Most nosebleeds are harmless. Very rarely, they can be fatal. You need to seek medical help if the bleeding has lasted for more than 20 minutes, or if it followed a fall, a blow to the head or an accident.

Epistaxis

Epistaxis (Photo credit: Wikipedia)

Recurrent nosebleeds with no identifiable or correctable cause need to be tackled by an ENT surgeon.

Source : The Telegraph ( kolkata, India)

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High Heels are Heath-Wreckers

Like the tall Lara Dutta or the shorter Rani Mukerji, you might want to flaunt stilettos to look glamorous and sleek. But experts feel this style statement can cause serious harm to the body if proper care is not taken.
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“Increased pressure puts the forefoot at risk of injuries such as stress fractures, bunions and hammer toes. Knee pain is also common when high heels are involved,” says Ashish Jain, M.S. (orthopaedics), consultant joint replacement specialist at Max Hospital.

“The heel height causes increased strain on the knee joint and associated tendons. The quadriceps muscle group in the front of the thigh works harder, increasing pressure on the kneecap by up to 26 percent.”

“This can ultimately increase the incidence of osteoarthritis of the knee and quadriceps tendonitis,” Jain added.

Jain also spoke of other hazards
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He revealed that when the heel is constantly elevated, the calf muscle and Achilles tendon can contract and shorten. Wearing high heels habitually can result in a woman not being able to tolerate a flat shoe. On occasions, this can even require surgery to lengthen the Achilles tendon.

Sometimes the tight fit of many heels will force the toes to conform to its shape. The pressure of the shoe itself can cause corns to form. Furthermore, the compression of the metatarsal bones can cause pressure on the nerves that run between them.

“The toenails are also at risk as the incidence of in-growing toenails and nail infections is higher in heel wearers. In-growing toenails can be very painful, unsightly and require surgery to correct,” Jain added.

Women feel high heels like gladiator sandals, tip toes and others add a touch of elegance and glamour to one’s overall style and the legs appear longer and slimmer. Thus, to look special in that chic footwear and not experience painful after effects, many are going in for dermal fillers.

“It has been observed that women are undergoing filler injections to plump up the underside of their feet, thus filling them out and providing padding inside the foot to relieve the pain that comes from wearing high heels,” said Satish Bhatia, dermatologist and skin surgeon, Lady Ratan Tata Medical and Research Centre.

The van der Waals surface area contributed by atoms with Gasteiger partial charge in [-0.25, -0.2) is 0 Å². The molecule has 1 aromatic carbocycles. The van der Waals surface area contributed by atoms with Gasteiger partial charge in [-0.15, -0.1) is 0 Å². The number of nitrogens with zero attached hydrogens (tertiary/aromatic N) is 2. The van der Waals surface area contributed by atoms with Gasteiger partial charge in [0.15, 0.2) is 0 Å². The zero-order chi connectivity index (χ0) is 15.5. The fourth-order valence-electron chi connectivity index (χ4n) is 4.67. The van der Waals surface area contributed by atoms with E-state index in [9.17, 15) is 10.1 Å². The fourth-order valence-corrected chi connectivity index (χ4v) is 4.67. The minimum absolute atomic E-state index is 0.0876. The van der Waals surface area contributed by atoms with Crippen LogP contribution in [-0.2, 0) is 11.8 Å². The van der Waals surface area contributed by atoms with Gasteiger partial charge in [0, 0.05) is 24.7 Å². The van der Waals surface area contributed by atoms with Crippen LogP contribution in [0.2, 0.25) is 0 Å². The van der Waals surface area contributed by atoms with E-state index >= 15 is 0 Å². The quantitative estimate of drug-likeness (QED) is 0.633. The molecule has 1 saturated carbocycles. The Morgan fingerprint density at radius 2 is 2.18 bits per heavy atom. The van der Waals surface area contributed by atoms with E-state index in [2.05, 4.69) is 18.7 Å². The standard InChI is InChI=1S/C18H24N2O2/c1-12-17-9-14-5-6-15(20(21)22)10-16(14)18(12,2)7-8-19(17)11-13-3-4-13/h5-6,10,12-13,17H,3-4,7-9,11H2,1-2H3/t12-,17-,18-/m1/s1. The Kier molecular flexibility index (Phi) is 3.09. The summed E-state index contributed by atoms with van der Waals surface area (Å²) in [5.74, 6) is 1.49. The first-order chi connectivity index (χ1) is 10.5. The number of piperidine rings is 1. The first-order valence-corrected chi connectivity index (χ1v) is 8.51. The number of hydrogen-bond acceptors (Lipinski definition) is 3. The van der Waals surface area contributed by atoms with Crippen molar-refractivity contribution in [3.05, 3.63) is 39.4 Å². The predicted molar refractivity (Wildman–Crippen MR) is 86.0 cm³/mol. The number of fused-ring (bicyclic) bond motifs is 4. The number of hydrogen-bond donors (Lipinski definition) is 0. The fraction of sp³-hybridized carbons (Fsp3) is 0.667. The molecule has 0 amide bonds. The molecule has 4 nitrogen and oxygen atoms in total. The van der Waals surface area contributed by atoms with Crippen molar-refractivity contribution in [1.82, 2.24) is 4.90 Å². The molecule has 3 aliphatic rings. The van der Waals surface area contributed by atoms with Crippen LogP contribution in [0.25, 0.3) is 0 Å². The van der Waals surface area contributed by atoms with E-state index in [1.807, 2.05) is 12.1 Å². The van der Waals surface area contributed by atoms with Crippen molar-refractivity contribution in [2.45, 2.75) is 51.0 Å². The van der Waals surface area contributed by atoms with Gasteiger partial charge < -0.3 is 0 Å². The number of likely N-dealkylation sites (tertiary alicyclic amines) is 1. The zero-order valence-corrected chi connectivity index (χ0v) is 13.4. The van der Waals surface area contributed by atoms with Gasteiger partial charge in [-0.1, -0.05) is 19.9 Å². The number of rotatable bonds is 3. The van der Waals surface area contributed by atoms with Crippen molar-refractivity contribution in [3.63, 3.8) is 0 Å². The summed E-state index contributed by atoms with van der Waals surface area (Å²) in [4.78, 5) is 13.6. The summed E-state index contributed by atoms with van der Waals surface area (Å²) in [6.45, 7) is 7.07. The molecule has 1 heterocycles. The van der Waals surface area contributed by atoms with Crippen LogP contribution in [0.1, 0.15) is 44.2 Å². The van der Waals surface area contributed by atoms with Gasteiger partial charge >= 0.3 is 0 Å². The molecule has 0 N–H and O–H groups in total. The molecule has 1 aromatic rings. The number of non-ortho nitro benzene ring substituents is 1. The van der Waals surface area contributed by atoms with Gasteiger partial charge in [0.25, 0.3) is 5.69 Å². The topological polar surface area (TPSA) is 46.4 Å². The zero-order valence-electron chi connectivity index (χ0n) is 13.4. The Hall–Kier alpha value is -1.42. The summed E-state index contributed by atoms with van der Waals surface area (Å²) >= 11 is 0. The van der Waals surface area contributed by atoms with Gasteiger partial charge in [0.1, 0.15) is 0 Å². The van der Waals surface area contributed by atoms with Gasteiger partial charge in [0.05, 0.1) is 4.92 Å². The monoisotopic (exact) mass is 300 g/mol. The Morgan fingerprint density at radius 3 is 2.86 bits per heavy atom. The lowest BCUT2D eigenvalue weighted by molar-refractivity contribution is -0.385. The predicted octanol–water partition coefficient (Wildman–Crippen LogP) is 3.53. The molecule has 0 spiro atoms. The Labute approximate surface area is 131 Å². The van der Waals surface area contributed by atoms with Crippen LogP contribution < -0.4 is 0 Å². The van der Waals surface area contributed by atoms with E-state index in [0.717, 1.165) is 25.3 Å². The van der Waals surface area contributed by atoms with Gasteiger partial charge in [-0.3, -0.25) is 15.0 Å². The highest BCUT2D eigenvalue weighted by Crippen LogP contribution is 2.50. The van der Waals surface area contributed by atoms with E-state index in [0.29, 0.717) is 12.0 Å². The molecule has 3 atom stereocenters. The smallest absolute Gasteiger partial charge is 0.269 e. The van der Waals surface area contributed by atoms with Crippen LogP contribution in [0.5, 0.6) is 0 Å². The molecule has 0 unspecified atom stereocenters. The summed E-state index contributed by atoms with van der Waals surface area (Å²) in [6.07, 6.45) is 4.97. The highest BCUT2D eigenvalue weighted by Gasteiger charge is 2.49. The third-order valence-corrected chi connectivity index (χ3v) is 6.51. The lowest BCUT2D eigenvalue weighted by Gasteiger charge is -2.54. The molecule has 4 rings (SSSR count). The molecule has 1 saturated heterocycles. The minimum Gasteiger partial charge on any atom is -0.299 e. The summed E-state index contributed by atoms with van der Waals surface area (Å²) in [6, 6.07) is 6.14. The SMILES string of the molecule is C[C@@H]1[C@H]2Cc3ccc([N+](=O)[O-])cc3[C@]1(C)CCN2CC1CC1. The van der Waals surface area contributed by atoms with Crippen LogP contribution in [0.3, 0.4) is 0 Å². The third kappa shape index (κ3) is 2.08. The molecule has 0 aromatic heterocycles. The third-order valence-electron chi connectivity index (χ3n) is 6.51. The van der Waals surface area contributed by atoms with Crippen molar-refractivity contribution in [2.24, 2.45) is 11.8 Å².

“This trend is rising despite the fact that the effect does not usually last for more than six-seven months,” Bhatia added.

Given that certain industries like hospitality, aviation and fashion place a premium on height and appearance, wearing heels becomes a norm, thus making women opt for the expensive solution to ease pain arising out of use of high heels.

“The dermal filler injection is injected in the ball of the foot to ease the pain caused by wearing high heels. The injection costs between Rs.12,000 and Rs.15,000,” he added.

Rajesh Malhotra, professor of orthopaedics, AIIMS, threw light on a few other ways of curing the pain arising out of extended use of stilettos.

“The best way to avoid pain is that one stops wearing high heels at all because they are the cause of the problem. But if that is not possible then there are a few treatments,” he said.

“The entire body pressure is on the ball of the foot; so among many treatments one is that we put the metatarsal bar on the sole of the footwear so that the entire body weight is not on the ball of the foot, which results in less pain,” Malhotra told.

If it is very essential to wear heels, the maximum height advised by doctors is not more than an inch.

“The height of the heel also changes the amount of weight on the forefoot. A one-inch heel will increase the pressure by 22 percent, a two-inch heel by 57 percent and a three-inch heel by 76 percent. So anything not more than an inch is fine,” said Jain.

Source:
The Times Of India. June 12. 2010